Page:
75–791,9163,874594.79 (568.8, 621.9)966.55 (936.7, 997.3)62.50%1.03<0.001
 80–841,9214,383924.80 (884.5, 966.9)1491.53 (1448, 1536)61.28%1.04<0.001
 85–891,4154,3281376.03 (1307, 1449)2242.54 (2177, 2310)62.97%1.03<0.001
 90+9463,7631900.63 (1784, 2024)3265.44 (3164, 3370)71.80%1.04<0.001
CCI
 0–10000NANANA
 2–34,5279,423298.56 (290, 307.4)411.52 (403.3, 419.9)37.83%1.02<0.001
 4+4,35214,030287.02 (278.6, 295.7)612.72 (602.7, 622.9)113.48%1.05<0.001

Discussion

Our study confirms that TBI rates related to falls of individuals 65 years of age and older are increasing over time in both sexes. We found that among individuals over the age of 65 years, the rate of fall-related TBI has consistently increased with age since 2002, with the highest percentage of increase in the 65- to 69-year age group and the highest rate of incidence in the 90+-year age group. Rates of TBI increased by 66% over the course of our study; comparably, a 12-year study done in Oklahoma from 1992 to 2003 showed that the rate of TBIs in the elderly increased by 79%.5 These similarities stress that fall-related TBI in populations aged 65 years and older is a universally growing problem.

The degree of increasing rates in fall-related TBI varied with sex. Prior research shows that among those under the age of 65 years, males demonstrate a higher fall risk and experience worse outcomes; however, from ages 65 to 84 years, females have a higher fall risk.9,11 These findings were confirmed in our research; two-thirds of patients with fall-related TBI were female. Additionally, although an increase in fall-related TBI injury rate was observed in both sexes over the 15 years, the injury rate was consistently greater in females than males each year. However, our study also demonstrated that males had a higher percent change in injury incidence rate compared to females, suggesting an accelerating trend for increasing falls in males in recent years. Whether this is related to more active lifestyles among aging males requires further study. Furthermore, although the rates of fall-related TBI and injury varied during the study, females and the 90+-year age group were consistently the group most at risk of fall-related TBI. There were no significant differences in fall-related TBIs according to season or time, but rates increased during each subsequent time period during the study.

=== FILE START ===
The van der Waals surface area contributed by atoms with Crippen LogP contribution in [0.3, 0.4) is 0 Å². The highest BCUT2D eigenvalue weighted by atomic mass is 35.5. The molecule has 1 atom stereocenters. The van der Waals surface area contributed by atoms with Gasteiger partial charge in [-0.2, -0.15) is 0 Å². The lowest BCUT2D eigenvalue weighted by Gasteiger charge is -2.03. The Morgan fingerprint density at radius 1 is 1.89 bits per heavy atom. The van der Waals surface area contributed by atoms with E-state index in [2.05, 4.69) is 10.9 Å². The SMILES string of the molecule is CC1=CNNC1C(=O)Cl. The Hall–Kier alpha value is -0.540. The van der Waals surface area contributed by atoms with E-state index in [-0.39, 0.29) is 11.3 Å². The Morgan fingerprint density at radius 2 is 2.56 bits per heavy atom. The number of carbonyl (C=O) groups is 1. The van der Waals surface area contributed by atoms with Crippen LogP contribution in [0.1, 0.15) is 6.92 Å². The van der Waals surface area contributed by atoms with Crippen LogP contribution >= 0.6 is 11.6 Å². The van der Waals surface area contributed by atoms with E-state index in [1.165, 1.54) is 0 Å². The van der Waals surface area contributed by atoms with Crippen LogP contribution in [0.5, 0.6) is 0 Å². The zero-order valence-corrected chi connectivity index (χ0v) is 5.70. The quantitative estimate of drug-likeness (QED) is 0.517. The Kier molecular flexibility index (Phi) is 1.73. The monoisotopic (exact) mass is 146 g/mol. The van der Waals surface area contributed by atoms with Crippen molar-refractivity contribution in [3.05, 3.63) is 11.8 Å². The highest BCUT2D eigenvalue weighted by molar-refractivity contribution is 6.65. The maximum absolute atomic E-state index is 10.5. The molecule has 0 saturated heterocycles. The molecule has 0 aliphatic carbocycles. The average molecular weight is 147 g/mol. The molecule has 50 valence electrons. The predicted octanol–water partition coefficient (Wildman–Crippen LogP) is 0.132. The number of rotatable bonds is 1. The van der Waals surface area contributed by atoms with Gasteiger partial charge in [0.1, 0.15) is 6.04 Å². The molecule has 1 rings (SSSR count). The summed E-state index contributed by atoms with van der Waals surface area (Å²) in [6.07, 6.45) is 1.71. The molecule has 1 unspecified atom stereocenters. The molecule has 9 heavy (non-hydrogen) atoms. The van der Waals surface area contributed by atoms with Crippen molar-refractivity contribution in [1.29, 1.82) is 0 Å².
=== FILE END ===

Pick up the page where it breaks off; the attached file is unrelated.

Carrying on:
Fall-related TBI incidence rates are increasing and the burden of head trauma is significant; however, sufficient prevention programs and treatment options are not growing accordingly. Given that the annual expenses associated with TBIs are extensive—approximately $56 billion in the United States—treating and preventing TBI has become a more prevalent and pressing topic.1 Moreover, the rapidly growing elderly population is predicted to almost double from 12% to 22% of the world’s population between 2015 and 2050, thus making the need for efficient and effective prevention and treatment even more significant.6 Compounding this situation, after the initial recovery from a TBI, patients may still experience a decline in neurological function that is more significant than normal age-related changes. Sustaining a TBI may be associated with a higher risk of dementia or Alzheimer disease in the future.18 TBIs are therefore likely to place larger strains and costs on the healthcare system over time. The implications of our results are significant for providing service delivery, and highlight the need for heightened prevention efforts for these populations.